You might guess that this is a composite (Family Asteraceae), and you’d be right. Then, you might assume it is a sunflower or a coneflower because of its color and size. I would. But from there, can you take it to species and spout off the common name? I usually stop short right about there, because I think the sunflowers are too darn hard to sort out!
But for some reason, this pretty flower grabbed my attention. It kept leaning over the walking path and begging me to name it. And so I finally gave in, took some specimens home, and got down to it.
The plant is tall. It grows 3 to 9 feet in height. The leaves are alternate. The lower leaves are haphazardly lobed or divided, and they have toothed margins; the upper leaves vary widely in shape, and some very small ones have entire margins. See the photo below for a sample of the leaves.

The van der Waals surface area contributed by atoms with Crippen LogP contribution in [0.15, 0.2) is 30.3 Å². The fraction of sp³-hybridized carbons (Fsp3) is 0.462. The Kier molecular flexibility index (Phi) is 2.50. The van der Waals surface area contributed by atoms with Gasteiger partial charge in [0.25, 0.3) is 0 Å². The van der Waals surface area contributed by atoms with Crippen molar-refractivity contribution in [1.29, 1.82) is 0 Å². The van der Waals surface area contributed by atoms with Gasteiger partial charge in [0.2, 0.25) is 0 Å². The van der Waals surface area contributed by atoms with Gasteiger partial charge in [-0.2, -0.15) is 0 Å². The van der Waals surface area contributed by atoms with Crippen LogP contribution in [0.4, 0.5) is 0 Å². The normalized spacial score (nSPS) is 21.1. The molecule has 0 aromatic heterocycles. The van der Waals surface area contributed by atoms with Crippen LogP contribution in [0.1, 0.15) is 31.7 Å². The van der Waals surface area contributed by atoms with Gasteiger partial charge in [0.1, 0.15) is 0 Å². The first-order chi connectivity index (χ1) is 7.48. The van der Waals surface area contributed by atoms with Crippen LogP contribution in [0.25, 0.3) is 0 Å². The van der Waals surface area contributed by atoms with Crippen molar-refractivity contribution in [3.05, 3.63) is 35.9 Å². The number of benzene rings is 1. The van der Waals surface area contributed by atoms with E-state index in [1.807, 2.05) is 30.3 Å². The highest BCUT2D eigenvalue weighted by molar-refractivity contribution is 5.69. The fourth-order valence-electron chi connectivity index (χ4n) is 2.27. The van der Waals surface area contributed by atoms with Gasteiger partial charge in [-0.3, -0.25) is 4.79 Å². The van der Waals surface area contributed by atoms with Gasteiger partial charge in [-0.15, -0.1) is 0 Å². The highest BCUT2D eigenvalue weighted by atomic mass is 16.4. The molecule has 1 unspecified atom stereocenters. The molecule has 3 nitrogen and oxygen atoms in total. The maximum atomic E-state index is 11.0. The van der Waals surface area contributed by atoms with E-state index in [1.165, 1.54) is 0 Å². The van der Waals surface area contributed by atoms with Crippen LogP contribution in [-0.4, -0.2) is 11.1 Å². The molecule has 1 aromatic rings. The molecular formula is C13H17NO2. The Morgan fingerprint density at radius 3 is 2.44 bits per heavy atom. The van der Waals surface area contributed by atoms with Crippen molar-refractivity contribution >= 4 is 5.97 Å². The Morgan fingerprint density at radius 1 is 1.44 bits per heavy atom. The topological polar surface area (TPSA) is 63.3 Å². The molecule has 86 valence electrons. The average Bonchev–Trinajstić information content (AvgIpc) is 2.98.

The flowers appear at the top of the plant and are loosely arranged in small groups. They vary in size, but can be 2 to 4 inches across. The center of the flower is domed (like half of a globe), and made up of green to yellow disk flowers. The outside of the flower consists of 6-18 bright yellow ray flowers. In older flowers, the disk flowers mature into erect tubes, while the ray flowers droop downward over time. Check out the tubular disk flowers in the photo below.
So with all that said, this is the Green-Headed Coneflower, a perennial that likes moist conditions. It can be found growing on floodplains and in ditches (these were photographed along the banks of Tom’s Creek in Blacksburg), as well as in semi-shaded areas along the edge of woods.
Medicinal uses for Green-Headed Coneflower include treatment for burns, worms, and urinary ailments. It was utilized for these purposes by both Native Americans and early settlers. Interestingly, it is toxic to livestock and should be removed from active pastures.
Note the species name is laciniata, which refers to the deeply cut leaves. The term actually means torn or cut. Other common names for this plant include cutleaf coneflower, cone-disk sunflower, and just– coneflower. Look for it in late summer– it can be found in flower from July through first frost.
View photos of Gray-Headed Coneflower on the next page.